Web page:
Background Multiple oncolytic viruses have been shown to induce beneficial changes in the tumor microenvironment (TME) by increasing immune cell infiltration and activating stimulatory immune responses, which ultimately support induction of anti-tumor immunity and efficacy. We have previously demonstrated that CodaLytic™, a codon-modified influenza virus, can activate the cancer immunity cycle at various steps in EMT6, a murine triple-negative breast cancer model with moderate responsiveness to immunotherapies, leading to 67% complete tumor regressions. Here, we are confirming the mechanisms of action of the virus alone and in combination with immune checkpoint inhibition in several murine models and human tumor explants with different baseline immune contexture.
Methods Efficacy after intratumoral injection of 108 PFU CodaLytic 3x/week for up to 12 doses as a monotherapy and/or in combination with systemic anti-PD-1 checkpoint blockade was determined in EMT6 breast cancer, CT26 colon cancer and B16F10 melanoma mouse models. Pharmacodynamic changes in the TME after treatment were characterized using flow cytometry. Anti-tumor immune memory was assessed by interferon-γ ELISpot in splenocytes of long-term survivors. Human breast cancer tumoroids maintaining the orignal patient TME were incubated ex vivo with 108 PFU CodaLytic, 10 μg/ml pembrolizumab or both. Tumor cell killing (TCK) was detected by high-content imaging at 72h and the TME was characterized by flow cytometry, cytokine release and RNA sequencing at 24h and 48h.
Results CodaLytic monotherapy led to significant tumor growth inhibition (TGI) across tumor models, including 76% in EMT6 with moderate, immunologically active infiltration  and 69% TGI in poorly infiltrated B16F10 melanoma resistant to PD-1 blockade. In this model, efficacy further improved to 86% with addition of anti-PD-1. In all models, CodaLytic treatment increased infiltration of CD45+ leukocytes, CD8+ T cells and cross-presenting dendritic cells. Ex vivo recall responses to tumor cell lysate (EMT6) or AH1 peptide (CT26) were observed in long-term survivors, confirming generation of an anti-tumor T cell response. Efficacy of the CodaLytic/anti-PD-1 combination was confirmed in well-infiltrated human breast cancer tumoroids (51% TCK vs 24% with pembrolizumab alone, 6% with CodaLytic alone, and 2% in poorly-infiltrated tumoroids), a system in which priming and immune cell recruitment from a systemic reservoir are absent.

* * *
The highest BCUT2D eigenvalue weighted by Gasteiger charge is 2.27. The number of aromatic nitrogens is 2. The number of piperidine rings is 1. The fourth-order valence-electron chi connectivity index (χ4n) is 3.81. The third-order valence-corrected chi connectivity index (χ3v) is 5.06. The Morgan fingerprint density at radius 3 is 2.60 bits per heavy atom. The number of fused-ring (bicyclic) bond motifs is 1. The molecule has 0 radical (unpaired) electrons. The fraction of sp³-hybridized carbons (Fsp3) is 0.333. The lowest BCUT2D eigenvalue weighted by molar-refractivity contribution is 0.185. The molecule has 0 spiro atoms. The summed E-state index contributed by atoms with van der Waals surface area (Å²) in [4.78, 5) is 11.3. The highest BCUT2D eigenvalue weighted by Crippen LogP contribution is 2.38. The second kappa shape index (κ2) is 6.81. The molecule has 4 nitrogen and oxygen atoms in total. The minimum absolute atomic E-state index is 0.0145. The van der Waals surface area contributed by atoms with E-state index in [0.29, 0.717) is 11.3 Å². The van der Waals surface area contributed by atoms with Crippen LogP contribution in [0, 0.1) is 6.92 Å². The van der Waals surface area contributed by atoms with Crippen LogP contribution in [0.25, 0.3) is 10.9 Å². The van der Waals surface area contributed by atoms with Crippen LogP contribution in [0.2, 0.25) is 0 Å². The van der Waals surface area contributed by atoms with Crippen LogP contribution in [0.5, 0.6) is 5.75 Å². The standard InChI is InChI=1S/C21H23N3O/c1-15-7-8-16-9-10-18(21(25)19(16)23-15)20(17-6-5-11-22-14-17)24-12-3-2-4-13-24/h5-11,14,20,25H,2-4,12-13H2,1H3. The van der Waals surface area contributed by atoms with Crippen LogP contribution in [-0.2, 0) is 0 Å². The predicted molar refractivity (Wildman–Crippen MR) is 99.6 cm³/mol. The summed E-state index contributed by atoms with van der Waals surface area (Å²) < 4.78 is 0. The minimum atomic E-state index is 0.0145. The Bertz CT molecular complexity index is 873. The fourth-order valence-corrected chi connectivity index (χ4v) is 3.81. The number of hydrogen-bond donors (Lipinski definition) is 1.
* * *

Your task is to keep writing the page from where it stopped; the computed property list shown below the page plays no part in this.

Conclusions CodaLytic treatment induced favorable changes in multiple murine tumor models independently of their intrinsic immune contexture and sensitized B16F10 melanomas to PD-1 blockade. Ongoing work investigates correlates of TCK in human tumoroid cultures beyond baseline immune infiltration to support future development of CodaLytic for immuno-virotherapy.
Acknowledgements We would like to thank Soner Altiok, MD, PhD and the team and Nilogen Oncosystems for their expert support of this work.
Yu JW, Bhattacharya S, Yanamandra N, et al. Tumor-immune profiling of murine syngeneic tumor models as a framework to guide mechanistic studies and predict therapy response in distinct tumor microenvironments. PLoS ONE. 2018;13(11):e0206223.
Ethics Approval The animal work in this study was approved after MisPro Biotech Services IACUC review, protocols 2019-01-17-COD-1 and 2022-COD-02.
The human tissue component of this study was approved by Vanderbuilt University’s Ethics review board; approval no. 031078.
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